In-home health care companies in the Ozarks short on staffing
WEST PLAINS, Mo. (KY3) - The shortage of employees in the Ozarks is impacting in-home health care companies.
After a nasty leg injury in June, doctors had to amputate Mark Stewart’s leg. He had to wait until October to get his new leg.
“You’d think you’d just put the leg on and take off walking,” said Stewart. “But you don’t, you really are like a child, you have to learn how to walk again.”
Mark spent several months in a nursing home. T hanks to the help of an in-home caregiver, he was able to return home. Clara Koelling, 88, helps Stewart with everything from running errands to housework. “I mean, there’s no way Mark could strip his bed and stand up and strip it,” said Koelling.
Koelling has seven clients, ranging from 64-to-86-years-old, all with different caregiving needs. She said she enjoys helping people, and it gives her life more meaning. “I go to bed every night feeling good, knowing that I helped people that day,” she said.
According to her manager, Debra Jorgensen at Independent In-Home Care in West Plains, people like Koelling are few and far between these days.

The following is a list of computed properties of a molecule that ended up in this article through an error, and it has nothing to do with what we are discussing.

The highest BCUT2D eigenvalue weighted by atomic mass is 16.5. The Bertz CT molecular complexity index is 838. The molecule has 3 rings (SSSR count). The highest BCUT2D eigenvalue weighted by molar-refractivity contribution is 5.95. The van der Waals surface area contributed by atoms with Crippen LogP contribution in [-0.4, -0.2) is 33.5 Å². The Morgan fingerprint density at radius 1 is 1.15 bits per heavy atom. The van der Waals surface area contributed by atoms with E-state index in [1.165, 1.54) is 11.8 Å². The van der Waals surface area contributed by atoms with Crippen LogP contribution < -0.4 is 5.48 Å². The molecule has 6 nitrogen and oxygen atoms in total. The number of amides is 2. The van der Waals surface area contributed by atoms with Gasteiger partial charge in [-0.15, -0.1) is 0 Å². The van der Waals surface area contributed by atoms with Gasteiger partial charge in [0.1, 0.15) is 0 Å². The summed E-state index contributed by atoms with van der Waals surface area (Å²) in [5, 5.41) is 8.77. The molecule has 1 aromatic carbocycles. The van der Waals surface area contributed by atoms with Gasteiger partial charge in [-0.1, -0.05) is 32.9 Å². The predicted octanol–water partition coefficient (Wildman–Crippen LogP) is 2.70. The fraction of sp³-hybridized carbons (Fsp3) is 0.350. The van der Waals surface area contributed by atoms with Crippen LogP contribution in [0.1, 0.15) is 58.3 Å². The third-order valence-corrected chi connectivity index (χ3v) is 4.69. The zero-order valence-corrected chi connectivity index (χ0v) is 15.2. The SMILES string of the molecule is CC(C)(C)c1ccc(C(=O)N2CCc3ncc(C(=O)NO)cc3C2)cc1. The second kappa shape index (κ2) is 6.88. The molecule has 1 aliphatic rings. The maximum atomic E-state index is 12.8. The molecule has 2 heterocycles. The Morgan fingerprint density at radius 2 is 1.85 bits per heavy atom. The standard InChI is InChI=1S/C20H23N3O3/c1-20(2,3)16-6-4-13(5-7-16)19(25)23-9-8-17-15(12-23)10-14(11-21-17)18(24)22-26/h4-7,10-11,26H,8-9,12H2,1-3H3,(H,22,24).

“We have calls daily, asking us to take on people and we have to turn them down because we do not have available staffing,” said Jorgensen. “It’s always been hard to find staff, but COVID-19 made things worse than ever.”
Jorgensen says some quit because they didn’t want to put themselves at risk by going into people’s homes when the pandemic began. Others quit when they received their first stimulus checks. When the federal government began paying $600 a week in additional unemployment benefits, it became extremely difficult to find people willing to work for $10.30 an hour.
“We would pay more if we could, but we are a small company and that’s all we can afford,” said Jorgensen. In Missouri, federal unemployment payments will end on June 12. She’s hoping that will help ease the labor shortage. “We’re just keeping our fingers crossed,” she said.
Meanwhile, many people like Mark Stewart who could use some help at home will have to wait. He’s very thankful he’s had Clara around to help.
“I’m starting to walk without a walker again without a walker, “he said, “but it would have been almost impossible to live here without having help in the very beginning.”
Koelling says the job helps her just as much as it helps her clients.
“Makes you get up and dress yourself and not lay in your pajamas all day you know,” she laughed.
To report a correction or typo, please email firstname.lastname@example.org
Copyright 2021 KY3. All rights reserved.